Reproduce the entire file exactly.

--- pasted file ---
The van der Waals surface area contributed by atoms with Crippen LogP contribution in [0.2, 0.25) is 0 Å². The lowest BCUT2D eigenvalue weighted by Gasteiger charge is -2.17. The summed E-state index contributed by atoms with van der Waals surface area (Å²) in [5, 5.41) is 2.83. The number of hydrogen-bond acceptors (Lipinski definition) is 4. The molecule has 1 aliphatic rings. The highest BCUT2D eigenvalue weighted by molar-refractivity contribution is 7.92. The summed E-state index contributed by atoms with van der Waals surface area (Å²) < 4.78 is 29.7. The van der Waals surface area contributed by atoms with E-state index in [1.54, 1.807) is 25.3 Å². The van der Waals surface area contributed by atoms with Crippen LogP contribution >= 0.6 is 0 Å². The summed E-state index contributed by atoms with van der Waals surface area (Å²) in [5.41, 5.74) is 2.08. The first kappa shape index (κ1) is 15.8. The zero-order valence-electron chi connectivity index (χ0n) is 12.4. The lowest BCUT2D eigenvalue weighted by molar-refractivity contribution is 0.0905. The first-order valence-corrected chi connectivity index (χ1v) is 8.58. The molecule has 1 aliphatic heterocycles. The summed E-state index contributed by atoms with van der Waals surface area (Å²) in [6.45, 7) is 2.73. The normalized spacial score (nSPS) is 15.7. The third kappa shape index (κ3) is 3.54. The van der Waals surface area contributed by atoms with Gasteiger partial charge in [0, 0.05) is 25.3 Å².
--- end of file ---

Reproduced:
The van der Waals surface area contributed by atoms with Crippen LogP contribution in [0.2, 0.25) is 0 Å². The lowest BCUT2D eigenvalue weighted by Gasteiger charge is -2.17. The summed E-state index contributed by atoms with van der Waals surface area (Å²) in [5, 5.41) is 2.83. The number of hydrogen-bond acceptors (Lipinski definition) is 4. The molecule has 1 aliphatic rings. The highest BCUT2D eigenvalue weighted by molar-refractivity contribution is 7.92. The summed E-state index contributed by atoms with van der Waals surface area (Å²) < 4.78 is 29.7. The van der Waals surface area contributed by atoms with E-state index in [1.54, 1.807) is 25.3 Å². The van der Waals surface area contributed by atoms with Crippen LogP contribution >= 0.6 is 0 Å². The summed E-state index contributed by atoms with van der Waals surface area (Å²) in [5.41, 5.74) is 2.08. The first kappa shape index (κ1) is 15.8. The zero-order valence-electron chi connectivity index (χ0n) is 12.4. The lowest BCUT2D eigenvalue weighted by molar-refractivity contribution is 0.0905. The first-order valence-corrected chi connectivity index (χ1v) is 8.58. The molecule has 1 aliphatic heterocycles. The summed E-state index contributed by atoms with van der Waals surface area (Å²) in [6.45, 7) is 2.73. The normalized spacial score (nSPS) is 15.7. The third kappa shape index (κ3) is 3.54. The van der Waals surface area contributed by atoms with Gasteiger partial charge in [0, 0.05) is 25.3 Å².